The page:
So I may do a Sabina and write a family memoir but could consume some time. Got to piece it together.

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    1. I’m not surprised that you were otherwise engaged, there’s a whole compendium of stories in that little lot.
      I was once told by my mother that my maternal grandfather was Master of a tugboat in Bristol Docks around 1910, a bearded man with a grand uniform, but I’ve never seen a photo to authenticate that fact. When I am properly retired and can find the time, perhaps I should bite the bullet and research my family.
      I did recently look up my paternal grandfather and discovered that my father (who to my scant knowledge only had a brother in Australia and two sisters who jointly owned a shop somewhere in Bristol), in fact had eight siblings!
      He did once tell me that he had an uncle who made himself a set of dies and produced two half-crowns each week to supplement his wages :), but never mentioned that he came from such a large family..
      Researching one’s family is a fascinating and informative past-time, but how does one find the time?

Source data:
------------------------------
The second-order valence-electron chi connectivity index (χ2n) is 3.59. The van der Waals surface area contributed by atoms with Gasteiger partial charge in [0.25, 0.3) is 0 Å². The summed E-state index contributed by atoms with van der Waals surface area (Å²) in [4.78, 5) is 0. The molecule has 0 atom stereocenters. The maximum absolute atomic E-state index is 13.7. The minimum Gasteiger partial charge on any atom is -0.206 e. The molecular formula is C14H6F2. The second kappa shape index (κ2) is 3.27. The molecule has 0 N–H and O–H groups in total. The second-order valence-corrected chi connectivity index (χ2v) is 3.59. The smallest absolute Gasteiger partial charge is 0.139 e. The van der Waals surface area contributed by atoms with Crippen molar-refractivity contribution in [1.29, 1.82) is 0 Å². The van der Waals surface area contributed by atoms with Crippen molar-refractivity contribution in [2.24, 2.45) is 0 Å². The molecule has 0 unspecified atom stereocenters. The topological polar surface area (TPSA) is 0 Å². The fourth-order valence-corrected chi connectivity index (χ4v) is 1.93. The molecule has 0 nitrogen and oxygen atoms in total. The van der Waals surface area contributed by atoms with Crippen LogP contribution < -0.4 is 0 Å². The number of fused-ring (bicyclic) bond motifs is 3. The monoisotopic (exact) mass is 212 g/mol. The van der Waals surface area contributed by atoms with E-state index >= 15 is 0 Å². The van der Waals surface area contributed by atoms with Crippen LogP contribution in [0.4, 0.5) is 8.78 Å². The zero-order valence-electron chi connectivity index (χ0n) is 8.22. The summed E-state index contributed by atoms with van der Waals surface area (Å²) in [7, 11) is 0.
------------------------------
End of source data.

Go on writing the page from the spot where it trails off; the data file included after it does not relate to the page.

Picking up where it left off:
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      1. My dad used to say you could pay £50 to have your family tree traced then you would have to pay £50,000 to cover it all up again. Colmore and Bleda both have a wealthy history

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        1. This connection my mother’s family had with Wales is disturbing as I’ve never felt the remotest bit Welsh. But I’ve always had this itch to be abroad – helped by the fact my Prep school (my parents scrimped for the fees), Arnold Lodge in Leamington insisted on French and Latin from aged 7. It’s served me well in business (the French, that is) and I still in my early-ish 60s want to live in France. Just come back and I feel so sad taking off from Toulouse today and passing over the Lot and Dordogne (tho’ been down in the Pyrenees the last week).
          By the way, Angie, my grandfather refused to take any money under his father’s will or to go and see him on his death bed (sad) so all my grandfather’s money was totally self made – but he was a really kind and generous man and lovely to talk to. He paid the deposit on all his children’s first homes – but I believe my father was the only one who paid him back in full. He also invested in his two son’s businesses but I won’t say more than that he got little in return (although the story around Cecil, the eldest, is complicated).
          I used to get on well with Cecil’s son Gwyn in my early years until Cecil died then the family fell out with Cecil’s widow. So I didn’t see Gwyn from age 14 until my uncle and my mother’s funerals in 2014 ( a gap of 46 years – you do the arithmetic!) when he turned up as I discovered my uncle – the one married to my mother’s twin sister – had his address in his diary and had been writing to him over the years (they went to the same school funnily enough).